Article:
Climate Finance: The Elusive Accessibility and the Need for Transformative Change

Authors:  Nicera Wanjiru and Melanie Chirwa

Illustrated by: Ellen Heydenrych

In the realm of climate finance, the promise of opportunities often falls prey to the entangled web of jargon, eligibility requirements, and accreditation processes. Accessibility to climate funding remains elusive, hindering efforts to address the pressing challenges of climate change.  This piece explores the need to amplify the voices of marginalised groups, streamline processes, and promote transformative change in climate finance. “It is estimated that less than 10 percent of money committed under international climate funds to help developing countries take action on climate change is directed at the local level,” according to a press release published by the International Institute for Environment and Development (IIED) on the 7th of March 2017. 


This still holds true, as it argued that over a decade ago, developed countries that produce the most emissions made commitments to avail climate finance meant for climate action to the tune of  $100 billion per year by 2020, but this commitment has not been met with 90% of the funding being directed to mitigation as opposed to adaptation which less developed countries primarily access.  (UNDP 2023 Cassie Flynn). Supporting climate action in the least developed countries | Climate Promise ( Blog post: November 17, 2023. It is important to ensure that voices of marginalised groups are heard and that they have equal access to climate finance. Women, young people, persons with disabilities, and other vulnerable communities must be included in the decision-making processes and be able to access and benefit from climate funds. Their perspectives and experiences bring invaluable insights and should shape the allocation and utilisation of resources. 

The journey of climate finance is laden with intermediaries, leading to a significant portion of funds being consumed by high-level meetings and expert payments before reaching local communities. To foster transformative change, mechanisms must be implemented to reduce the layers of processes and build mutual capacity between experts and communities. By streamlining climate finance, more resources can be directed towards impactful projects and initiatives, benefitting those most affected by daily with the effects of the climate crisis, ranging from floods to fires to food insecurity to evictions and more.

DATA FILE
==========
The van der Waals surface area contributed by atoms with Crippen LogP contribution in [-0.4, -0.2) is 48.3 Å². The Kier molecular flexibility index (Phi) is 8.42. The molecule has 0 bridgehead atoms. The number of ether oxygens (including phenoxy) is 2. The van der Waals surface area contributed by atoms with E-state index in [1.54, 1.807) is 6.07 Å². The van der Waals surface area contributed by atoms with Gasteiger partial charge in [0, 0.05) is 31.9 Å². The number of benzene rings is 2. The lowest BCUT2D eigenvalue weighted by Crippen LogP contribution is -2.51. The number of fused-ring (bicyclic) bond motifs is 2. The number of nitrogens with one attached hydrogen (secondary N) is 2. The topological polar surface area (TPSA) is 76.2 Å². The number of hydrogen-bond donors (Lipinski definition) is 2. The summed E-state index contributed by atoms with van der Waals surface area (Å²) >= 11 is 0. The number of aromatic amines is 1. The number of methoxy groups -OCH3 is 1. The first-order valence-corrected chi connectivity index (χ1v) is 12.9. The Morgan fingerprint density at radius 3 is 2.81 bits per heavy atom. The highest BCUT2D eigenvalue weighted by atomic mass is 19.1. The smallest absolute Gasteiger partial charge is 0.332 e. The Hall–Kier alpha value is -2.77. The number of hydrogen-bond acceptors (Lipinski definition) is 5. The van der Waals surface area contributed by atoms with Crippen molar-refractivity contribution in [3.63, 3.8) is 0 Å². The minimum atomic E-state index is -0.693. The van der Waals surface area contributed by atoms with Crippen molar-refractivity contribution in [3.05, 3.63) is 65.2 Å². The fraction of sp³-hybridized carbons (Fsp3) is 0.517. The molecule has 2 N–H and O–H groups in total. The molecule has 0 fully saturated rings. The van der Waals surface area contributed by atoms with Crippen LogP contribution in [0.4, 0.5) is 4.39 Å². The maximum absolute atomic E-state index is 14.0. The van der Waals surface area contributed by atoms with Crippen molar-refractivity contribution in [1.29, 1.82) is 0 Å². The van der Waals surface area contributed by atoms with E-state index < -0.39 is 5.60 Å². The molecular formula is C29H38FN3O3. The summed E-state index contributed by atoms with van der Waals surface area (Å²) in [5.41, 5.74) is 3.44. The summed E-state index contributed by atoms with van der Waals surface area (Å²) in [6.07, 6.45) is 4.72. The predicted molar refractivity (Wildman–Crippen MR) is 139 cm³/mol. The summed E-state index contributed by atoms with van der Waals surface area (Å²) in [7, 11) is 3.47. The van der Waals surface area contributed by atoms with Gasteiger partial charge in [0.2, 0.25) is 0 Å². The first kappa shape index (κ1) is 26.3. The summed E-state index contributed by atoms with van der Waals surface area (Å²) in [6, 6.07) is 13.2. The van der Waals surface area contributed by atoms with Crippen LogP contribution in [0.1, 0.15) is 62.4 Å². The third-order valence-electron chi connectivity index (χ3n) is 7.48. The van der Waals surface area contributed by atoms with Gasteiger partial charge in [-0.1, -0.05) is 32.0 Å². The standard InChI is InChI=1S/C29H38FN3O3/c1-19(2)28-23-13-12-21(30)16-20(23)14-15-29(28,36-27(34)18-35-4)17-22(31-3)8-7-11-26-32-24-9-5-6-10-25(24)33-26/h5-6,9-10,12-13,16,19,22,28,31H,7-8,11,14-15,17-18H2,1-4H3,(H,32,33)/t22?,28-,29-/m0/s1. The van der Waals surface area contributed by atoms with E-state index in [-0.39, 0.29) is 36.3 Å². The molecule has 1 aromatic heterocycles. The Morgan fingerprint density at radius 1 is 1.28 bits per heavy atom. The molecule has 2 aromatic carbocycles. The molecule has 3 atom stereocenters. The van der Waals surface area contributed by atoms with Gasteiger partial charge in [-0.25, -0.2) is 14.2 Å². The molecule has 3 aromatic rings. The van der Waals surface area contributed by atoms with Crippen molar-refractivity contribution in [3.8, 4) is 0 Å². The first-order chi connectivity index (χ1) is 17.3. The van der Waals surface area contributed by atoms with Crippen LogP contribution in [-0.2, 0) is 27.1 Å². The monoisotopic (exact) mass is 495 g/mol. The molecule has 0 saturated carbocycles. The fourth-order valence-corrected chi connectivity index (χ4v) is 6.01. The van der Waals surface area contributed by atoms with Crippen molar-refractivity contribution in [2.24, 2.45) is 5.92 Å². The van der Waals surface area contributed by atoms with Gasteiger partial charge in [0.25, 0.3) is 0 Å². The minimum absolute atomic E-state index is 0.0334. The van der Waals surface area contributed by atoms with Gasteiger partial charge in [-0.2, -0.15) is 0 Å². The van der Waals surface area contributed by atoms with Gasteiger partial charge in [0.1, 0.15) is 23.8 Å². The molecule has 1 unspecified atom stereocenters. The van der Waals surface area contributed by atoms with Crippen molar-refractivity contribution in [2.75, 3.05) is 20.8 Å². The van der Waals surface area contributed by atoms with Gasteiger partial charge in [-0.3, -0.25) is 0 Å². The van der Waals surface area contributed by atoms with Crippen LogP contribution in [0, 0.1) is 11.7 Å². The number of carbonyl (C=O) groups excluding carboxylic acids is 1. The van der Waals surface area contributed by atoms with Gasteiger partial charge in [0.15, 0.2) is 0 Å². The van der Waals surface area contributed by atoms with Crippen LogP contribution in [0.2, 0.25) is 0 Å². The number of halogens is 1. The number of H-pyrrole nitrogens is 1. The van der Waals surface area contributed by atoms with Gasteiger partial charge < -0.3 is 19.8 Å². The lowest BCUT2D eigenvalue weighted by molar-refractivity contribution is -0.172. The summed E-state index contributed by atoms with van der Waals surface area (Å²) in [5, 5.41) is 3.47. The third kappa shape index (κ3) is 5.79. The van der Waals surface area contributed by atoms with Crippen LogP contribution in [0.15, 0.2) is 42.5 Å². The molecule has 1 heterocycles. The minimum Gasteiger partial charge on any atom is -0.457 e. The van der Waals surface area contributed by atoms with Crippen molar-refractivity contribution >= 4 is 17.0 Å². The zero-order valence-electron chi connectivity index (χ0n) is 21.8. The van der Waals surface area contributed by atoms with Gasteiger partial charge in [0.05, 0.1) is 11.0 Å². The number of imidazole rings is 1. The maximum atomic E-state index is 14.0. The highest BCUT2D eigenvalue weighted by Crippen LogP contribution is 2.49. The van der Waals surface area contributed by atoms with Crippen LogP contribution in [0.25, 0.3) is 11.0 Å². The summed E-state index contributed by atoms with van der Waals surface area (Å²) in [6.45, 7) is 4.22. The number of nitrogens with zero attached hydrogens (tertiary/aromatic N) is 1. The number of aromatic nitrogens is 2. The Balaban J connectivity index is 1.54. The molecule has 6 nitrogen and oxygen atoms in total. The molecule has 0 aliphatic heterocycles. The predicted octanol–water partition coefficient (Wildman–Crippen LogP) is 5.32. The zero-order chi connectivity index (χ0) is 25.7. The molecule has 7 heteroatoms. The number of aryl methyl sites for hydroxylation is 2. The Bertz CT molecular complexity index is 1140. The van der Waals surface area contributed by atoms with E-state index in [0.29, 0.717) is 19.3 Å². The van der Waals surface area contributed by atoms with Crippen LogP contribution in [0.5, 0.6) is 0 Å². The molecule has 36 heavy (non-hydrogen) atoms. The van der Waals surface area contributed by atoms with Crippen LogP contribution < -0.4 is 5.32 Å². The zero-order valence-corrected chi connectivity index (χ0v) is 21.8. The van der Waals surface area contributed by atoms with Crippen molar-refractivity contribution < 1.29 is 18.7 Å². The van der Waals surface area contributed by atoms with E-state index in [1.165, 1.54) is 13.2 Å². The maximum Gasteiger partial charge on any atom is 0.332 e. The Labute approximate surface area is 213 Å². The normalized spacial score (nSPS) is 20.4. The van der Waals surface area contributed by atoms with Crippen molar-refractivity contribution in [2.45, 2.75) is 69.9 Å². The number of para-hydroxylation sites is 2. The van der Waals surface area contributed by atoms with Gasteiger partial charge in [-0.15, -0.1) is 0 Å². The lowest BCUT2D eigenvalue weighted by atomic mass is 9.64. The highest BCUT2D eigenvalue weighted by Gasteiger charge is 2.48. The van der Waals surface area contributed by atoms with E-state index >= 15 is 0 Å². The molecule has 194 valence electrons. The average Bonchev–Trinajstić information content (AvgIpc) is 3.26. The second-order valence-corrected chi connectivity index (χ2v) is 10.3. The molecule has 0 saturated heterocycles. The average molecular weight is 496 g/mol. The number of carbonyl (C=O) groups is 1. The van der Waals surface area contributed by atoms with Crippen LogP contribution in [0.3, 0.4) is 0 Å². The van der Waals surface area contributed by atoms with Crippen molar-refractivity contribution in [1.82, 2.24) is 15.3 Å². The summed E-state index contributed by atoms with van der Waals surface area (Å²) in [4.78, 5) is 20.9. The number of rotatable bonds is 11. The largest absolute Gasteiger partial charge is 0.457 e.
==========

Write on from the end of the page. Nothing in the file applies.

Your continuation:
It must be recognised that despite the fears of putting funds directly in the hands of local communities due to “risk”, big corporations, development agencies, and even experts are not immune to missteps in climate finance. Investment in climate action carries risks, but it should be guided by meeting people’s needs and supporting communities that face challenges created by the external forces of emissions. It means taking responsibility and investing in initiatives that build resilience, facilitate adaptation, and aid recovery from extreme climate events. This is not only a moral imperative but also a worthwhile investment in a sustainable future.

For climate finance to be effective, it must be flexible and responsive to the diverse needs of communities. The Slum Dwellers International (SDI) Next Level Grant Facility through the Voices for Just Climate Action (VCA) programme in Kenya serves as an example. It provides support to organisations, businesses, and individuals to undertake and scale up climate action without burdensome red tape often associated with grant facilities. This approach enables tailored solutions and empowers local actors to drive impactful change; therefore, the work is not divorced from issues of monitoring and transparency; in fact, it builds on co-creation.


The quest for accessible climate finance is ongoing, and the need for transformative change is clear. By amplifying marginalised voices of those most affected by climate change, streamlining processes and fostering flexibility, local action climate finance can enable climate resilience, adaptation, and recovery. It is imperative that all stakeholders collaborate to ensure that climate funds are allocated equitably and used effectively, empowering communities to address the challenges posed by climate change. As proponents of locally-led adaptation, the principles offer LLA a solid foundation where climate financing can build from.

locally-led-adaptation-from-principles-to-practice.pdf (

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The Africa Regional Resilience Hub, led by SouthSouthNorth, is a crucial component of the COP28 Resilience Hub. Along with several other regions, the Regional Hubs work to amplify regional voices to global decision-making spaces, with a particular focus on communities and underrepresented and lesser heard voices. This blog forms a part of the Africa Regional Hubs efforts in this regard. The COP28 Resilience Hub events are all hybrid and allow for virtual attendance and participation. To register for the Resilience Hub virtual platform,  visit their website